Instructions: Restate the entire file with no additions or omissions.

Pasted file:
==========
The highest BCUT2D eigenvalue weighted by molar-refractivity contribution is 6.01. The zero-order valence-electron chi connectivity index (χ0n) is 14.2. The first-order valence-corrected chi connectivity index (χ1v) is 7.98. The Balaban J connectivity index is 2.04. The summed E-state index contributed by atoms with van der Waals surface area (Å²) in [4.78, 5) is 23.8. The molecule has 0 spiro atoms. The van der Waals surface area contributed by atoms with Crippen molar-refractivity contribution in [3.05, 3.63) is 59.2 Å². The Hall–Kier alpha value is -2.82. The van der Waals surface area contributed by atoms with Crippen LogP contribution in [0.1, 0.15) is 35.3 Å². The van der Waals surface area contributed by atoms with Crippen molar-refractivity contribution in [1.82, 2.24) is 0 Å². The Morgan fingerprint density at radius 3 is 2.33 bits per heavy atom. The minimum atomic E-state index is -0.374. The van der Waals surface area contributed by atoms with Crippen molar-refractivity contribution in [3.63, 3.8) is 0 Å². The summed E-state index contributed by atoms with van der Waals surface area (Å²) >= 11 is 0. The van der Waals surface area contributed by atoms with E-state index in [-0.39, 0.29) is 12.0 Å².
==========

The highest BCUT2D eigenvalue weighted by molar-refractivity contribution is 6.01. The zero-order valence-electron chi connectivity index (χ0n) is 14.2. The first-order valence-corrected chi connectivity index (χ1v) is 7.98. The Balaban J connectivity index is 2.04. The summed E-state index contributed by atoms with van der Waals surface area (Å²) in [4.78, 5) is 23.8. The molecule has 0 spiro atoms. The van der Waals surface area contributed by atoms with Crippen molar-refractivity contribution in [3.05, 3.63) is 59.2 Å². The Hall–Kier alpha value is -2.82. The van der Waals surface area contributed by atoms with Crippen LogP contribution in [0.1, 0.15) is 35.3 Å². The van der Waals surface area contributed by atoms with Crippen molar-refractivity contribution in [1.82, 2.24) is 0 Å². The Morgan fingerprint density at radius 3 is 2.33 bits per heavy atom. The minimum atomic E-state index is -0.374. The van der Waals surface area contributed by atoms with Crippen molar-refractivity contribution in [3.63, 3.8) is 0 Å². The summed E-state index contributed by atoms with van der Waals surface area (Å²) >= 11 is 0. The van der Waals surface area contributed by atoms with E-state index in [-0.39, 0.29) is 12.0 Å².